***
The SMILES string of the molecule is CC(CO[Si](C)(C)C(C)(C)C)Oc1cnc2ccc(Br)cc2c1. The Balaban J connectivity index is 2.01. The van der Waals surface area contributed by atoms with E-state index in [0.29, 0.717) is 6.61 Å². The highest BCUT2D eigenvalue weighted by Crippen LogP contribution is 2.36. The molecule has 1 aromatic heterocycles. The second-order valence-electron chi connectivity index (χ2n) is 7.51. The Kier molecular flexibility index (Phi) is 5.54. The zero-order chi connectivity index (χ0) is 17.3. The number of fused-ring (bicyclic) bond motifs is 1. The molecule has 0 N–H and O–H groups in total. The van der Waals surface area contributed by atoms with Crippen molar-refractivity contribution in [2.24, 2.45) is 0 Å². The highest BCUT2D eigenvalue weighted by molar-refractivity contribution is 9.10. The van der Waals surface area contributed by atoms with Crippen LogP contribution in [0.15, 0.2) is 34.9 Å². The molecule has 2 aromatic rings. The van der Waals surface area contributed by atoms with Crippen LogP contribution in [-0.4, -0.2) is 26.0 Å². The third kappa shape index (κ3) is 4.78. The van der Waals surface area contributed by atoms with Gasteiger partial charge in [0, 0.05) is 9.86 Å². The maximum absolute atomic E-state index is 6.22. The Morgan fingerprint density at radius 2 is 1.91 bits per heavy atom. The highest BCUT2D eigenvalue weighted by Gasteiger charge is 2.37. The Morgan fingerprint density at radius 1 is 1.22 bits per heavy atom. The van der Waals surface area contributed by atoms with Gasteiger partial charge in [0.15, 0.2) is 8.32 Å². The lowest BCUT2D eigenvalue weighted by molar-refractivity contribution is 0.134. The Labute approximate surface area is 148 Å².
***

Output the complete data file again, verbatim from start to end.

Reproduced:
The SMILES string of the molecule is CC(CO[Si](C)(C)C(C)(C)C)Oc1cnc2ccc(Br)cc2c1. The Balaban J connectivity index is 2.01. The van der Waals surface area contributed by atoms with E-state index in [0.29, 0.717) is 6.61 Å². The highest BCUT2D eigenvalue weighted by Crippen LogP contribution is 2.36. The molecule has 1 aromatic heterocycles. The second-order valence-electron chi connectivity index (χ2n) is 7.51. The Kier molecular flexibility index (Phi) is 5.54. The zero-order chi connectivity index (χ0) is 17.3. The number of fused-ring (bicyclic) bond motifs is 1. The molecule has 0 N–H and O–H groups in total. The van der Waals surface area contributed by atoms with Crippen molar-refractivity contribution in [2.24, 2.45) is 0 Å². The highest BCUT2D eigenvalue weighted by molar-refractivity contribution is 9.10. The van der Waals surface area contributed by atoms with Crippen LogP contribution in [0.15, 0.2) is 34.9 Å². The molecule has 2 aromatic rings. The van der Waals surface area contributed by atoms with Crippen LogP contribution in [-0.4, -0.2) is 26.0 Å². The third kappa shape index (κ3) is 4.78. The van der Waals surface area contributed by atoms with Gasteiger partial charge in [0, 0.05) is 9.86 Å². The maximum absolute atomic E-state index is 6.22. The Morgan fingerprint density at radius 2 is 1.91 bits per heavy atom. The highest BCUT2D eigenvalue weighted by Gasteiger charge is 2.37. The Morgan fingerprint density at radius 1 is 1.22 bits per heavy atom. The van der Waals surface area contributed by atoms with Gasteiger partial charge in [0.15, 0.2) is 8.32 Å². The lowest BCUT2D eigenvalue weighted by molar-refractivity contribution is 0.134. The Labute approximate surface area is 148 Å².